AFTER a lifetime of working in IT and business, Mustafa Khetty returned to his first passion of music and released his debut single Requiem For New Zealand last month. The composer and songwriter released the powerful and lyrically emotive song in remembrance of 51 innocent people murdered in a mosque during a terror attack in New Zealand on March 15 2019. The song is also dedicated to victims of hate crime around the world.
Eastern Eye got Mustafa Khetty to select 10 songs he loves. He said: “I have selected 10 songs based on the what is effectively a first immediate walk down memory lane.
Classical music from India and the west are the major influences, with contemporary music spread across the globe.”
Eleanor Rigby by The Beatles: This song can be performed as an orchestra instrumental, with a single guitar, hard rock band flavour or soothing ballad. It can be played dramatically or with an acoustic guitar, with minimal chord changes and words, and it is still rapturous. That is the underlying beauty.
Long Train Running by The Doobie Brothers: Rhythmic and catchy, right from the beginning its riff catches the listener’s attention. It is American blues/indie/rock at its best.
Highway Star (Made in Japan Live) by Deep Purple: Probably the finest hard rock live performance. This was Jon Lord, Ian Gillian, Roger Glover and Ritchie Blackmore creating pure magic. Essentially, a rock instrumental band with Ian’s powerful voice and range adding an eclectic layer over the instruments.
Honest Lullaby by Joan Baez: Amazing songwriter and poetess with a genius for melody and lyrics. Captivates the ear to listen intently to the lyrics and melody.
Soon by YES: Emotive and ambient with another world sound, the blend of Jon Anderson’s voice intricately merged with Steve Howe’s guitar and Chris Squire’s bass and Rick Wakeman’s legendary keyboard wizardry. Each line is a melody on its own. Articulate, lyrical and haunting.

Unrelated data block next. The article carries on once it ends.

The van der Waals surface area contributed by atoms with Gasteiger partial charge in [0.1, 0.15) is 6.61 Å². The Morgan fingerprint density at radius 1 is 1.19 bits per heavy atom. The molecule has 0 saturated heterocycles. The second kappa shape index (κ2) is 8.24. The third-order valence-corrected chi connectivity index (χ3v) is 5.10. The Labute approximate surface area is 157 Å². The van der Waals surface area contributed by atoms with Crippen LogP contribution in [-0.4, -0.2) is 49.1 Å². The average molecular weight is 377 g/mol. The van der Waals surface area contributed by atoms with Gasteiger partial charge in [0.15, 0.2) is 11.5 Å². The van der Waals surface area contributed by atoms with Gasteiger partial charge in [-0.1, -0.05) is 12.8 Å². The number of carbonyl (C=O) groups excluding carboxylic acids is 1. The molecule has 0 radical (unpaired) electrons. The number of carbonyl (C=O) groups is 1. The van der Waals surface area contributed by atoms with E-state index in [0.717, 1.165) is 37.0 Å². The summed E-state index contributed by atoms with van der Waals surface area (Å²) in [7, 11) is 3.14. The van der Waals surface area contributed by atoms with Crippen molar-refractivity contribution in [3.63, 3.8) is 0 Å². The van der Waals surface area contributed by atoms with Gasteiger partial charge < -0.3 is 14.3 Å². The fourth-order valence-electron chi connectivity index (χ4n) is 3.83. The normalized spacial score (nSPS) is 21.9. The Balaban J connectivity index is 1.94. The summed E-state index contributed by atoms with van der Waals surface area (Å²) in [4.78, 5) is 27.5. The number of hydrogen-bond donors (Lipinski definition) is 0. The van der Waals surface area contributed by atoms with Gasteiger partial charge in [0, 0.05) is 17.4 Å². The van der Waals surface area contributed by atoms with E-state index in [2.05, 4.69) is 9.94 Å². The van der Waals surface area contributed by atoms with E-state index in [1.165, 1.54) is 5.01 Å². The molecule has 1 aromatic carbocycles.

Losing My Religion by R.E.M.: 1990’s pop and it rings a bell with the youth of the day, finding their identity in the digital maze.
Savour by Carlos Santana: With Jose ‘Chepito’ Areas as part of the percussion team, this track captures the Santana magic, with both drum and percussion solos that makes one wonder, if these guys had more than two hands. Among the finest live performance songs of the 1970’s. Thrilling from start to finish and an adrenalin rush.
Clouds in The Sky by Kitaro: A classic new age song continuing in the tradition of Tangerine Dream. Kitaro’s ability to create moods is legendary, combining synth and traditional Japanese instruments to create a grand soundstage and then colouring it with cross melodies and harmony to capture the listener.
Stairway to Heaven by Led Zeppelin: Perhaps a rock ballad that inspired and influenced many. It stands the test of time and remains an all-time favourite. Simplicity and the first part has no drums. There are three transitions, but it links and weaves together as a single entity.
Joy by John McLaughlin & Shakti: Indian classical music is a synthesis of scales and complex rhythm and its intensity can be transcendental. John absorbs it and transforms classical acoustic guitar unlike any other and sets the reference that only legends could do. Among the wizards in Indian classical music, he has won a place in the hearts of both western and Indian music aficionados.